Senior Associate and Litigation Lawyer, Charles Lethbridge, discusses the disputes that arise from the joint ownership of property and how to resolve these problems.
Disputes concerning the ownership of property have been going on since the beginning of the human race. We are all familiar with the wisdom of King Solomon: two mothers brought a baby boy before the King disputing who was the true mother. King Solomon ordered the baby to be cut in half and divided – he awarded the boy to the mother who agreed to allow the boy to go to the other mother and live rather than see him die on the grounds only the true mother would protect the baby in this way.
Whilst we may not always have the wisdom of King Solomon to resolve our disputes, it is common in modern times for people to own real property with others and to disagree on the ownership or what is to be done with it (real property is any land or a unit) This may be because of family relationships (eg. husband and wife may own property together), or because a business ventures requires it (eg. 2 individuals or companies might jointly own property for the purpose of developing it). Of course relationships, be they family or commercial, often break down. For example, a co-owner may not be accounting to you for your share of rental profits. In such circumstances, the ongoing co-ownership of a property may become untenable. Another common dispute is where one party wants to sell the property and the other does not or where they cannot agree on a value for one owner to buy the other’s share.
Property which is owned by 2 or more people can be held in two different ways. Property can be owned as joint tenants, where two or more people own a property equally, the share of each passing to the other or others on death, or as tenants in common, where two or more people own a property together in equal or unequal shares, where those shares do not pass to the other co-owners upon death.
What if one owner wants to sell their share of the property but the other owner does not, what happens then?
In New South Wales, section 66G of the Conveyancing Act 1919 allows an owner to make an application to the Supreme Court for the appointment of a statutory trustee for the sale or partition of a property. There are costs involved in making such an application and these costs are likely to increase if the application is opposed by the other owner/s. The equivalent provision in Queensland is section 38 of the Property Law Act 1974.
In both states, once the Court makes orders under the respective sections of those acts, ownership of the subject property immediately vests with the trustee or trustees which are appointed by the Court for the purpose of selling the property. Once the property is sold, the proceeds of the sale of the property are apportioned between the parties (the former owners), after payment of the trustee’s fees, real estate agents fees, auctioneers fees (if applicable) and legal fees relating to the conveyance of the property.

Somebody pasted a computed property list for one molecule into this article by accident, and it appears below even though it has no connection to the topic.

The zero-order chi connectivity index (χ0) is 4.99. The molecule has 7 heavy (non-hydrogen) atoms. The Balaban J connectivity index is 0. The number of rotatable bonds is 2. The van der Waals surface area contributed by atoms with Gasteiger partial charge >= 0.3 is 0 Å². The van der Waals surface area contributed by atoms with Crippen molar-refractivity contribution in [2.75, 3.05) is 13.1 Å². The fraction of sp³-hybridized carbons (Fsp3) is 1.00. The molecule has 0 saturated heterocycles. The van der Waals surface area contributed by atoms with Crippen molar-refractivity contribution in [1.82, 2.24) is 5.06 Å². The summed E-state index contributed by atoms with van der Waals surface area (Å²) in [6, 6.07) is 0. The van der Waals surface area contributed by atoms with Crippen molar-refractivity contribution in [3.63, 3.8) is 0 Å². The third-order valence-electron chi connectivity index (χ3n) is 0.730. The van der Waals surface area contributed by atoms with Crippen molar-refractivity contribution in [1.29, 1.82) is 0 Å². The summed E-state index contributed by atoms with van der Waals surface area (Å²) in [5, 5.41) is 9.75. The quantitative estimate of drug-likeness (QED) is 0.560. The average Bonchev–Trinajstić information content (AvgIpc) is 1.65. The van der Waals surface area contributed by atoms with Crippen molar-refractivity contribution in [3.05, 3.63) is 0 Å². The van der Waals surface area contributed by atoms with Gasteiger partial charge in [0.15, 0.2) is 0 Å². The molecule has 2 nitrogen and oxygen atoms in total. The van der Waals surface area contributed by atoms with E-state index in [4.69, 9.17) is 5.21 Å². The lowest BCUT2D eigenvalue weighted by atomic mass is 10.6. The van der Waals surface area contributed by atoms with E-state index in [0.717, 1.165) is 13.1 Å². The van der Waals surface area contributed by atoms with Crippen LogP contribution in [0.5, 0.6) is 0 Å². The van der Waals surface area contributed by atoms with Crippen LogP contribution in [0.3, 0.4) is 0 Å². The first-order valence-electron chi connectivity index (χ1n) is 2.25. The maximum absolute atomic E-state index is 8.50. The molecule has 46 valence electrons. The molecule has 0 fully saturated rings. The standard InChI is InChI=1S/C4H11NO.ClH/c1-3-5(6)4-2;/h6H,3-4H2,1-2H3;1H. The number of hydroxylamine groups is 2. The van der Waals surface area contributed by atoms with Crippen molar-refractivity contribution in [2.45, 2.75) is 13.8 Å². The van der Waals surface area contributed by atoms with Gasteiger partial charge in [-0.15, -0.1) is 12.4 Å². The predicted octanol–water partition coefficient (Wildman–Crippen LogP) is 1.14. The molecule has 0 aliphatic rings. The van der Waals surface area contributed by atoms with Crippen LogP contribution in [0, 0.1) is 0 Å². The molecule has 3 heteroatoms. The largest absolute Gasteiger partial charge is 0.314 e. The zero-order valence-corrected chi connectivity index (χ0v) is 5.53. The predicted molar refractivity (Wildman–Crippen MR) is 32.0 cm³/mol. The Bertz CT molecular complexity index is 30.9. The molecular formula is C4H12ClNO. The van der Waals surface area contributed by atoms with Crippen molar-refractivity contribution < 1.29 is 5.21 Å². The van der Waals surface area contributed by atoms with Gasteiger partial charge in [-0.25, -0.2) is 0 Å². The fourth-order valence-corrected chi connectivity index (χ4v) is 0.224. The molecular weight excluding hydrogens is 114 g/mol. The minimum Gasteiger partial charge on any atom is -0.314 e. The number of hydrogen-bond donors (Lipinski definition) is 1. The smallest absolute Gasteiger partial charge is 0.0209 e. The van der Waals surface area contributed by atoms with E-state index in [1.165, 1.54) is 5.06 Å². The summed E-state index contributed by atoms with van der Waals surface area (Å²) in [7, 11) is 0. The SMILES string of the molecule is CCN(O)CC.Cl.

Many people are unaware they have this remedy and usually it is the quickest and most economical way to resolve the dispute between them. Although there are the costs of the court application, usually it is the only way the parties can move forward and achieve a solution. Some people can carry on these disputes over many years and waste time, energy and legal costs fighting over something they will never agree upon. Sometimes the intervention of the Court is the circuit breaker needed.
Of course the other owners always have the option available to purchase that part of the property which is owned by the owner wanting to sell. That option should always be explored before making the application to Court. Any such purchase can be made by agreement between the parties prior to the commencement of Court proceedings, or at a point after the commencement of the Court proceedings, or even after the Court orders have been made.
How to protect yourself
Often family members or friends purchase property together, however due to the nature of the relationship, a formal agreement is not entered into which sets out agreed terms about the property for example, how rental income is to be apportioned between owners, or when the property is to be sold or transferred. It is important to consider the following issues:
- Are the co-owners aware of their obligations in relation to the payment of outgoings associated with the property?
- How is income (if any) generated by the property apportioned to the owners?
- Are you aware that if the property is owned as joint tenants, that upon your death, your share in the property will pass automatically to the surviving owner/s.
- If you own the property as tenants in common, upon your death your share will be distributed in accordance with your Will.
- What will happen if your circumstances change and you need to sell your share of the property but the other owner/s don’t want to?
- Do you have a contingency plan if someone becomes ill or dies and cannot continue contributing to the property?
A simple partnership agreement can assist in resolving any questions by co-owners or disputes between co-owners in relation to the property. Such an agreement will outline both parties rights and obligations in relation to the payment of outgoings/the apportionment of rental income, and will also detail the options available if one party wants to sell their share in the property. Sometimes having a proper agreement signed by the parties can avoid the angst of litigation and Court orders. It may be the closest you can get to the Wisdom of Solomon…
If you would like more information or want to obtain the best possible chance of a successful outcome in your dispute, please contact our Commercial Litigation Department Manager, Amanda Heather on direct line 07 5506 8245, email email@example.com or free call 1800 621 071.
We have an experienced dedicated Commercial Litigation team that practice exclusively in these areas.